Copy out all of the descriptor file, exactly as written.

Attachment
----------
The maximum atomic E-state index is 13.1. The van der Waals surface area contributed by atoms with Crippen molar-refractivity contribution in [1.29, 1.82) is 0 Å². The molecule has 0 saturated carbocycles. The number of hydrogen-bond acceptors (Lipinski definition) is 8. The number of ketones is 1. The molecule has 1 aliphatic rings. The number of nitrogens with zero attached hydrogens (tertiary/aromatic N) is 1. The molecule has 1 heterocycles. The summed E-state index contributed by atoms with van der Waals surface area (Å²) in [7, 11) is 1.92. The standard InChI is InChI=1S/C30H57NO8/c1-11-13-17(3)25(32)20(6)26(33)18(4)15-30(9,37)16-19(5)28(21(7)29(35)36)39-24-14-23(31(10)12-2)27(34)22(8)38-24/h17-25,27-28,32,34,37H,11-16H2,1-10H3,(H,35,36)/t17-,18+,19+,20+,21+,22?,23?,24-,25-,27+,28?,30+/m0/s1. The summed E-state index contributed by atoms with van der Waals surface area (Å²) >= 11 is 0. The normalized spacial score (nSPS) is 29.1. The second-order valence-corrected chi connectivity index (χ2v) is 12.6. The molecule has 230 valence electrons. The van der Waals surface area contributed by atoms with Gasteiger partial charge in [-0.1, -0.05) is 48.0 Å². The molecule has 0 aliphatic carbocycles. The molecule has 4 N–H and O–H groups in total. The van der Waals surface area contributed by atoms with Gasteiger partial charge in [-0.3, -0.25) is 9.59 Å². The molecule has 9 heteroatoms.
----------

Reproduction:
The maximum atomic E-state index is 13.1. The van der Waals surface area contributed by atoms with Crippen molar-refractivity contribution in [1.29, 1.82) is 0 Å². The molecule has 0 saturated carbocycles. The number of hydrogen-bond acceptors (Lipinski definition) is 8. The number of ketones is 1. The molecule has 1 aliphatic rings. The number of nitrogens with zero attached hydrogens (tertiary/aromatic N) is 1. The molecule has 1 heterocycles. The summed E-state index contributed by atoms with van der Waals surface area (Å²) in [7, 11) is 1.92. The standard InChI is InChI=1S/C30H57NO8/c1-11-13-17(3)25(32)20(6)26(33)18(4)15-30(9,37)16-19(5)28(21(7)29(35)36)39-24-14-23(31(10)12-2)27(34)22(8)38-24/h17-25,27-28,32,34,37H,11-16H2,1-10H3,(H,35,36)/t17-,18+,19+,20+,21+,22?,23?,24-,25-,27+,28?,30+/m0/s1. The summed E-state index contributed by atoms with van der Waals surface area (Å²) >= 11 is 0. The normalized spacial score (nSPS) is 29.1. The second-order valence-corrected chi connectivity index (χ2v) is 12.6. The molecule has 230 valence electrons. The van der Waals surface area contributed by atoms with Gasteiger partial charge in [-0.1, -0.05) is 48.0 Å². The molecule has 0 aliphatic carbocycles. The molecule has 4 N–H and O–H groups in total. The van der Waals surface area contributed by atoms with Gasteiger partial charge in [-0.3, -0.25) is 9.59 Å². The molecule has 9 heteroatoms.